User Experience = Human Experience: a Lesson on Usability

By Tuesday June 2nd, 2015

Human behavior is greatly influenced by unconscious thought. With a basic understanding of human cognition, we can help anticipate user behavior.

It’s easy to see that humans have the urge to improve things. Whether it be a self-driving car or companies that will do your grocery shopping for you – there’s no denying people want to experience daily obligations with ease.

Nowadays, it seems everything is done on the web, requiring companies to establish a strong online presence. And while it’s important to stand out against your competitors, in the realm of user experience, different isn’t always better.

You’ve heard the saying, “if it ain’t broke, don’t fix it.” While this may seem like a lazy excuse to stick to the ways of old, it should be considered with website usability.

Human behavior is greatly influenced by unconscious thought. Each user will think and respond individually, but common actions are more predictable than you’d think. Universally, patterns exist in the way minds process information. With a basic understanding of human cognition, we can help anticipate user behavior.

Design Patterns

Familiarity should be considered an element of user experience. The human mind follows a system for organizing visual data – on the lookout for recognizable patterns. When patterns are found, memory load is reduced through instant recognition.

Think of the Gestalt principle of past experiences, where “elements tend to be perceived according to an observer’s past experience.” Past experience is unique to individual users, but on the internet, there are common experiences that we all share. Users have developed certain expectations when interacting with the web.

Navigation is an example of this concept. Upon landing on a website, users expect to find the menu placed clearly at the top of the website. Straying from the status quo risks confusion. Best practices are there for a reason.

Don’t alienate your users by trying to be clever. Predictability is a key element of user experience. Your website has a goal, and the last thing you want to do is frustrate potential clients with an uncomfortable experience.

Mental Models and Usability

Cognitive scientists study mental models to understand human behavior in a variety of environments. Built from past experiences, mental models are a set of beliefs about how a system works, which determine how humans interact with systems.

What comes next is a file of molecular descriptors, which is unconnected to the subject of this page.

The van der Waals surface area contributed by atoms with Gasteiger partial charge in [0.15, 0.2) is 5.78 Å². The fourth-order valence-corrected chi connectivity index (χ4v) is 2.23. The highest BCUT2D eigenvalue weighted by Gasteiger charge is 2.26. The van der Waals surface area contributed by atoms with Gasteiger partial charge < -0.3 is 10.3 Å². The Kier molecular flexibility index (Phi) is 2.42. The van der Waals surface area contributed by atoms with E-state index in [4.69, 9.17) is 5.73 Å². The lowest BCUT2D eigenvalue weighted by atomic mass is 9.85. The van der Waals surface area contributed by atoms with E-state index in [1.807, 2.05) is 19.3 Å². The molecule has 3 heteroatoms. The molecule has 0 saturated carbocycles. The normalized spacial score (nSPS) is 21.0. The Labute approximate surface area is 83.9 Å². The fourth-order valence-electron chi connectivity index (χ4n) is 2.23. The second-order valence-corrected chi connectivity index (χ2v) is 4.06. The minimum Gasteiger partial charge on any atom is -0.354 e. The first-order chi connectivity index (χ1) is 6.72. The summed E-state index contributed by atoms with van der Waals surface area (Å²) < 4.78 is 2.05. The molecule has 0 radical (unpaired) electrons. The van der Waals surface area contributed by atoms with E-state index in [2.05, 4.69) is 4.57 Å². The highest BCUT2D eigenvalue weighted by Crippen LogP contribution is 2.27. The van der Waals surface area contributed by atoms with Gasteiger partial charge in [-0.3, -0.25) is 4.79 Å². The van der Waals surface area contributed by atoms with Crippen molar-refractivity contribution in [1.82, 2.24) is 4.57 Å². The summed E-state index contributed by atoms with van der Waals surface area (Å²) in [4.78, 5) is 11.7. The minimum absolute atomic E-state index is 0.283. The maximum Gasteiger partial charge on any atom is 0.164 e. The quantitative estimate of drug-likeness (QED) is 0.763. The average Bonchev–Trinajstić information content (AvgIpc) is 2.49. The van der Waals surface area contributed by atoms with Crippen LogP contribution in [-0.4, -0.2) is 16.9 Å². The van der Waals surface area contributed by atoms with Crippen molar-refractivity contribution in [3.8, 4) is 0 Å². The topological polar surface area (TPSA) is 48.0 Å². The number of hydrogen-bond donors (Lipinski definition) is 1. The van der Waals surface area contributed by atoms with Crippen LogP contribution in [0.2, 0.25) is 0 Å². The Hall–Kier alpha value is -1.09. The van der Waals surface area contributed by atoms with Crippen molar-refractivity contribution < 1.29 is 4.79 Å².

How does this relate to user experience? Website usability is determined by how closely a user’s mental model matches and predicts the actions of the system.

When an interface is designed to match the expectations of the user, they will interact with ease. A calculator app, for example, should be interacted with in the same way a physical calculator would because that’s what the user expects.

At times it will be necessary to introduce a capability with no existing mental model. In these situations, a system of cues can be built to help users establish new models.

Why not break convention?

Innovation is important, it keeps the world moving forward. But when it comes to user experience, straying from web design standards can be catastrophic.

Here’s an example.

When Bucknell University initially launched their redesigned site, it got a lot of attention – both positive and negative. Proponents of the site enjoyed the fresh new outlook on a standard university website. The opposition was not so impressed.

The redesign aimed to break the status quo by placing web elements in new places and driving the user to interact with the site in unknown ways. Instead, users thought they were “trying too hard to be different” and were just plain confused.

Clear App

It’s okay to introduce new concepts to a user, but you must guide them through the experience in a top-down way to avoid frustration and disinterest. Clear, a to-do and reminders app, does this well. The application guides new users through the different levels of organization and reminds existing users of the interactions with every use.

Designers need to minimize interaction costs – the mental and physical efforts required to reach a goal. People choose the path of least resistance and will do the least amount of work possible to get a task done.

We are not just designing pixels. We are designing compliments to the human experience.

User Experience = Human Experience

Gone are the days when a website was used as a secondary resource for customers. Users have high expectations, and customer experience begins the second they land on a webpage. Human behavior is driven by emotion, and first impressions matter.

We need to create desirable experiences for customers that feel like second nature – make them feel comfortable and important. We are not just designing pixels. We are designing compliments to the human experience.

Beautiful design is important and aesthetically pleasing things are thought to work better, even if the opposite is true. Great design that ignores the basic psychology of human behavior, however, may just be wasted effort.

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About the Author

Jessica is the lead designer and front end web developer for Brolik, a Philly based digital agency, where she works with both the technical and creative aspects of web design. She is an Arizona native and a Sun Devil, but loves the culture and art scene of Philadelphia. Also, she can run further than you can, and is currently training for her next big marathon.